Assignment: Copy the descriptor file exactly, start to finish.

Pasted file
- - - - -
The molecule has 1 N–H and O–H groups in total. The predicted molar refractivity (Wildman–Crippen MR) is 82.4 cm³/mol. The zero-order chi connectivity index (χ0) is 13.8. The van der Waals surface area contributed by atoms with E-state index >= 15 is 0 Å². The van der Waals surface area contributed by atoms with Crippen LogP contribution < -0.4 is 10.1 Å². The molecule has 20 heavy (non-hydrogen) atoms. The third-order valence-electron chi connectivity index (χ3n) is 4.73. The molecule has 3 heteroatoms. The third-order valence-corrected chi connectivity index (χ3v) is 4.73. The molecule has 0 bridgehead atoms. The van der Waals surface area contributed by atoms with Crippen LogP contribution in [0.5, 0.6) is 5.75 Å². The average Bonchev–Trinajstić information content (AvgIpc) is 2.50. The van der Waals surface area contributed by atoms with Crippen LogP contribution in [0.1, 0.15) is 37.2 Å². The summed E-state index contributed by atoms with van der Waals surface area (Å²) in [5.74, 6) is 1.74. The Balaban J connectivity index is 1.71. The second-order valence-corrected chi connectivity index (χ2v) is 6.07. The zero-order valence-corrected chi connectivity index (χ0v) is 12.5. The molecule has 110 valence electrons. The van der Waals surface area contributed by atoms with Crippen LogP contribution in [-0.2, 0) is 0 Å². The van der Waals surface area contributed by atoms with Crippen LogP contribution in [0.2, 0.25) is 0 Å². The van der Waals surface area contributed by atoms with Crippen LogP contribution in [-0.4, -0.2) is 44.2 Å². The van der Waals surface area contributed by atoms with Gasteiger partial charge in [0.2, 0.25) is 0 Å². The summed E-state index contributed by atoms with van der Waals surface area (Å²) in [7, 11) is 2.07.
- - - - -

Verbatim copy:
The molecule has 1 N–H and O–H groups in total. The predicted molar refractivity (Wildman–Crippen MR) is 82.4 cm³/mol. The zero-order chi connectivity index (χ0) is 13.8. The van der Waals surface area contributed by atoms with E-state index >= 15 is 0 Å². The van der Waals surface area contributed by atoms with Crippen LogP contribution < -0.4 is 10.1 Å². The molecule has 20 heavy (non-hydrogen) atoms. The third-order valence-electron chi connectivity index (χ3n) is 4.73. The molecule has 3 heteroatoms. The third-order valence-corrected chi connectivity index (χ3v) is 4.73. The molecule has 0 bridgehead atoms. The van der Waals surface area contributed by atoms with Crippen LogP contribution in [0.5, 0.6) is 5.75 Å². The average Bonchev–Trinajstić information content (AvgIpc) is 2.50. The van der Waals surface area contributed by atoms with Crippen LogP contribution in [0.1, 0.15) is 37.2 Å². The summed E-state index contributed by atoms with van der Waals surface area (Å²) in [5.74, 6) is 1.74. The Balaban J connectivity index is 1.71. The second-order valence-corrected chi connectivity index (χ2v) is 6.07. The zero-order valence-corrected chi connectivity index (χ0v) is 12.5. The molecule has 110 valence electrons. The van der Waals surface area contributed by atoms with Crippen LogP contribution in [-0.2, 0) is 0 Å². The van der Waals surface area contributed by atoms with Crippen LogP contribution in [0.2, 0.25) is 0 Å². The van der Waals surface area contributed by atoms with Crippen LogP contribution in [-0.4, -0.2) is 44.2 Å². The van der Waals surface area contributed by atoms with Gasteiger partial charge in [0.2, 0.25) is 0 Å². The summed E-state index contributed by atoms with van der Waals surface area (Å²) in [7, 11) is 2.07.